Benjamin Barber is a political philosopher, and his observations are usually pretty abstract, which is why is it so fascinating to observe what his words mean in the real life drama of everyday politics—a drama that turned to tragedy this week in the Ohio legislature as the bill to regulate charter schools and their sponsor-authorizers collapsed and went on life support, though it hasn’t quite died.

Consider Barber’s reflection on the way privatization undermines the common good: “Privatization is a kind of reverse social contract: it dissolves the bonds that tie us together into free communities and democratic republics.  It puts us back in the state of nature where we possess a natural right to get whatever we can on our own, but at the same time lose any real ability to secure that to which we have a right.  Private choices rest on individual power…. Public choices rest on civic rights and common responsibilities and presume equal rights for all.  Public liberty is what the power of common endeavor establishes, and hence presupposes that we have constituted ourselves as public citizens by opting into the social contract.  With privatization, we are seduced back into the state of nature by the lure of private liberty and particular interest; but what we experience in the end is an environment in which the strong dominate the weak….” (Consumed, pp. 143-144)

Here is what happened earlier this week as Ohio’s public governing body left on break before reigning in the for-profit, privatized charter management sector, according to Patrick O’Donnell, the Plain Dealer‘s education reporter: “The Ohio House will head off on summer break without voting on the new accountability and financial reporting rules for Ohio’s $1 billion charter school industry that have been in the works for months.  House leaders skipped a vote on the package late last week and have left it off the schedule for Tuesday, the last session before leaving for recess.  Brittany Warner, spokesperson for Ohio House Speaker Cliff Rosenberger, confirmed today that there will be no vote before break… Warner said that leaders want more time to study some of the changes and that differences between the House and Senate versions should be sorted out in a conference between leaders of both houses.” O’Donnell concludes: “Republican leaders say the delay is to clear up some issues with the just-revised bill.  Others call it an attempt to buy time to water down the bill to please charter school operators who donate to Republican candidates.”

Here is the meaning of the delay, according to an e-mail on Monday afternoon from Stephen Dyer, former member of the Ohio House and former reporter for the Akron Beacon Journal:  “It looks like the Ohio House won’t take up the charter reform package that cleared the Ohio Senate last week before the end of business tomorrow (Tuesday).  So now, it’s being slow walked, which means at best we wait until mid-July…. We know that the powerful Ohio poor performing charter operator lobby would love for both chambers to bog this bill down so nothing changes.”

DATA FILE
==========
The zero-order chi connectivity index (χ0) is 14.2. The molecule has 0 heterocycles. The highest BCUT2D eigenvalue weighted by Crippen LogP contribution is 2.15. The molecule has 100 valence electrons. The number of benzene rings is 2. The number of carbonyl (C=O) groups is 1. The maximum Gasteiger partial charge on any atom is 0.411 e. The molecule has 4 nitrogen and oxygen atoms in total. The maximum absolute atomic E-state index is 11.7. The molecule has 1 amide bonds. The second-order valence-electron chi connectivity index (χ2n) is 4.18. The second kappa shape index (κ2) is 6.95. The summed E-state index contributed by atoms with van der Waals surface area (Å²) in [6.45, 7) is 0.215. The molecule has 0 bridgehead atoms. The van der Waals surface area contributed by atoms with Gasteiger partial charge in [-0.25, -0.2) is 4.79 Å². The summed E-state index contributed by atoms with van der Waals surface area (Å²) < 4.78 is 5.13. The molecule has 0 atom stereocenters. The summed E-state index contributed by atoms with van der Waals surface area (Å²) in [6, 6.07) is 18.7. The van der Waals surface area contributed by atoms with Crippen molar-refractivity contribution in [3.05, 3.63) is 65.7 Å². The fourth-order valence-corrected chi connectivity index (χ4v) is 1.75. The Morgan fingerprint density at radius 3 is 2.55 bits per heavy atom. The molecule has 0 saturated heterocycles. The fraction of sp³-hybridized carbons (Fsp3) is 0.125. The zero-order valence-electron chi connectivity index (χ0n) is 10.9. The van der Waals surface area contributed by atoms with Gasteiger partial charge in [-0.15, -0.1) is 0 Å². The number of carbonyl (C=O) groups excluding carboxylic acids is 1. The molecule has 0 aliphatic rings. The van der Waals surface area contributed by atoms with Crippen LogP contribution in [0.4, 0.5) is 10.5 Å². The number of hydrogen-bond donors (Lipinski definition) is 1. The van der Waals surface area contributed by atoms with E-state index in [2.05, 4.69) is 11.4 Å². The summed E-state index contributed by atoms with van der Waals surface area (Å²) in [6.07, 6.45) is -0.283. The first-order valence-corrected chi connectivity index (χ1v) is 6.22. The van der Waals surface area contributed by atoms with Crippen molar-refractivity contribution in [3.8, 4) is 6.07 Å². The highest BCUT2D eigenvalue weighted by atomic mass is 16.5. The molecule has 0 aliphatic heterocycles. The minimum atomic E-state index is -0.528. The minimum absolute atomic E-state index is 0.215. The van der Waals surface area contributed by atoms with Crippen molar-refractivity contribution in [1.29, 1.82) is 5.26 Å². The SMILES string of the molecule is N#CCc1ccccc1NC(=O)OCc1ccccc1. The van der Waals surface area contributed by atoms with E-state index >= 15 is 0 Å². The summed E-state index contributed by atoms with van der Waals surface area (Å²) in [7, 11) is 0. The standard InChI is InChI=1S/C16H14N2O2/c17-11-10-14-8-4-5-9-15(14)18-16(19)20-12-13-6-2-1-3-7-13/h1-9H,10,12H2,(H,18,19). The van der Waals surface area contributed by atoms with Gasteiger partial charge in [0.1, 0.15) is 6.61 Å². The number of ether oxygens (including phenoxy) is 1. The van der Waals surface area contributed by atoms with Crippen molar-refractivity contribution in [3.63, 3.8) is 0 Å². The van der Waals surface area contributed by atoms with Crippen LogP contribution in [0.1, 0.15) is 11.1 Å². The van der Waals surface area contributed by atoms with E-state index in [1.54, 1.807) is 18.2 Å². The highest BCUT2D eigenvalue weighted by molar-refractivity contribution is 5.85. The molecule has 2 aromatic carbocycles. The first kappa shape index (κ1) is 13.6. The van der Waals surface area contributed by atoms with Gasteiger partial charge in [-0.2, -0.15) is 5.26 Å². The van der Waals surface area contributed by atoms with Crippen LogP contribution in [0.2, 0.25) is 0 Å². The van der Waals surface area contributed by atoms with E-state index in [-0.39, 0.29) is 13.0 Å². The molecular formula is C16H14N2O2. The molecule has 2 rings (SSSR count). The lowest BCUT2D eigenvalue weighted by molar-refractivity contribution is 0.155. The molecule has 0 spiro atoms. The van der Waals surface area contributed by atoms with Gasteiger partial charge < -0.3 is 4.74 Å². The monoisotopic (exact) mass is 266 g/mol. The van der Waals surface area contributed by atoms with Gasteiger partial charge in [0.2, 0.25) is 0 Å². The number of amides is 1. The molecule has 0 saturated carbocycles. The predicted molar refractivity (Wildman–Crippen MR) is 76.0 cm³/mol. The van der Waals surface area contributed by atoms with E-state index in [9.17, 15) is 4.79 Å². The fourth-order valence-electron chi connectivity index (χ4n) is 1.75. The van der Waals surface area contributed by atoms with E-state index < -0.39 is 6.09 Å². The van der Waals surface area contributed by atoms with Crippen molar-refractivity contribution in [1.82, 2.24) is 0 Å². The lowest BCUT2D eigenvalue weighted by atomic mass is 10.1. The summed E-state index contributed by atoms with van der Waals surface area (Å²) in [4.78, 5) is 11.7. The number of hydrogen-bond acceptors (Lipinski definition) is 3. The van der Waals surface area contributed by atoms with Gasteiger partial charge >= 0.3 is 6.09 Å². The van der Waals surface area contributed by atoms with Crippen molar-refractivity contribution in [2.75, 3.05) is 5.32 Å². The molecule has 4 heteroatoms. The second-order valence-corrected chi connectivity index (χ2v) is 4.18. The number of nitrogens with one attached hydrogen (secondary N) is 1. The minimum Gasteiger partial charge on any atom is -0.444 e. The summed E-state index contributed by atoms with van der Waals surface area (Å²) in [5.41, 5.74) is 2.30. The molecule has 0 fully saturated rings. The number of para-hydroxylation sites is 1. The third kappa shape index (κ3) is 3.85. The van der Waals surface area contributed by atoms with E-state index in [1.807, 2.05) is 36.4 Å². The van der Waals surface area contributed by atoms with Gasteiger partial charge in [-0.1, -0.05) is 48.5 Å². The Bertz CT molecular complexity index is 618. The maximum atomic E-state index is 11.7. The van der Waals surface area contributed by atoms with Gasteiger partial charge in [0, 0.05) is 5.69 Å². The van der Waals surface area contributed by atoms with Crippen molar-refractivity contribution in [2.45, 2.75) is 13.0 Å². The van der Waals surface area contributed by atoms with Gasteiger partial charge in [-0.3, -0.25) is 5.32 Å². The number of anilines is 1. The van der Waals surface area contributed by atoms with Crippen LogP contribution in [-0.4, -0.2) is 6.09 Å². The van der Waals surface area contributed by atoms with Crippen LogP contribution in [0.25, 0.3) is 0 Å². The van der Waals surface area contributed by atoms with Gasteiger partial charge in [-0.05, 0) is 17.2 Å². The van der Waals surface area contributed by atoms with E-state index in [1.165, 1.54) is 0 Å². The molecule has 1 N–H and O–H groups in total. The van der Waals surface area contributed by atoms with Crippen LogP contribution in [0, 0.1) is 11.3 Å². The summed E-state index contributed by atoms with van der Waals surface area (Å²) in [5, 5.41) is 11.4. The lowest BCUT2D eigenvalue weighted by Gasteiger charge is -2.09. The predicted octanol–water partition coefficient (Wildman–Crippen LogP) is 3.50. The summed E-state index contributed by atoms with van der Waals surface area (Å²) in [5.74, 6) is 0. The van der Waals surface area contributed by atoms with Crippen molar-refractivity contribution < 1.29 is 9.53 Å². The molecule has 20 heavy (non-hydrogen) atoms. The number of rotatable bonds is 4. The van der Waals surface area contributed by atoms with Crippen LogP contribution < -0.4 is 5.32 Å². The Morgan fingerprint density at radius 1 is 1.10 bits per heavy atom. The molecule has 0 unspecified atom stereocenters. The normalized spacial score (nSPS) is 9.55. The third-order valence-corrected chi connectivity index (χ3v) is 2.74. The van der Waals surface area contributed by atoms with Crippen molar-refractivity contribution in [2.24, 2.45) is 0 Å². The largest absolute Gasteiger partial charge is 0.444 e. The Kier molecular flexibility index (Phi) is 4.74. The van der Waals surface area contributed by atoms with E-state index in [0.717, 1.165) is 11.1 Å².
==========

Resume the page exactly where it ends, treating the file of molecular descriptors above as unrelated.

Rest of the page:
The Plain Dealer’s report quotes the ranking Democrat on the House Education Committee, Rep. Teresa Fedor, who is more blunt: “They never will call a vote, which means the tax dollars will continue on the ripoff train.”

Charter schools have always been conceptualized, to use Benjamin Barber’s language, around “the lure of private liberty and particular interest.”  They were designed to be free of the regulations (described as the constraints of bureaucracy) that, some believe, limit innovation in the traditional public schools that are held to particular standards and required to provide sufficient and appropriate services for all kinds of children.  The idea was to free up charters, and Ohio did just that, so much so that even charter advocacy organizations have condemned the academic malpractice and financial malfeasance that have been documented again and again.

Last December the Stanford Center for Research on Education Outcomes (CREDO) released a study of the academic effectiveness of Ohio’s charters (as measured by standardized test scores). CREDO has been a charter supporter, but its Ohio report is scathing: “First, recent efforts across Ohio to improve the quality of charter school performance are only dimly discernible in the analysis.  Overall performance trends are marginally positive, but the gains that Ohio charter school students receive even in the most recent periods studied still lag the progress of their traditional public school peers… Despite exemplars of strong results, over 40 percent of Ohio charter schools are in urgent need of improvement: they both post smaller student academic gains each year and their overall achievement levels are below the average for the state.  If their current performance is permitted to continue, the students enrolled in these schools will fall even further behind over time.”  “Compared to the educational gains that charter students would have had in a traditional public school, the analysis shows on average that the students in Ohio charter schools perform worse in both reading and mathematics.”

Margaret Raymond, director of the Stanford Center for Research on Education Outcomes (CREDO), followed up by coming to speak  at the Cleveland City Club, where she announced that it has become pretty clear that markets don’t work in what she calls the education sector: “This is one of the big insights for me because I actually am a kind of pro-market kind of girl, but the marketplace doesn’t seem to work in a choice environment for education… I’ve studied competitive markets for much of my career… Education is the only industry/sector where the market mechanism just doesn’t work… I think it’s not helpful to expect parents to be the agents of quality assurance throughout the state.”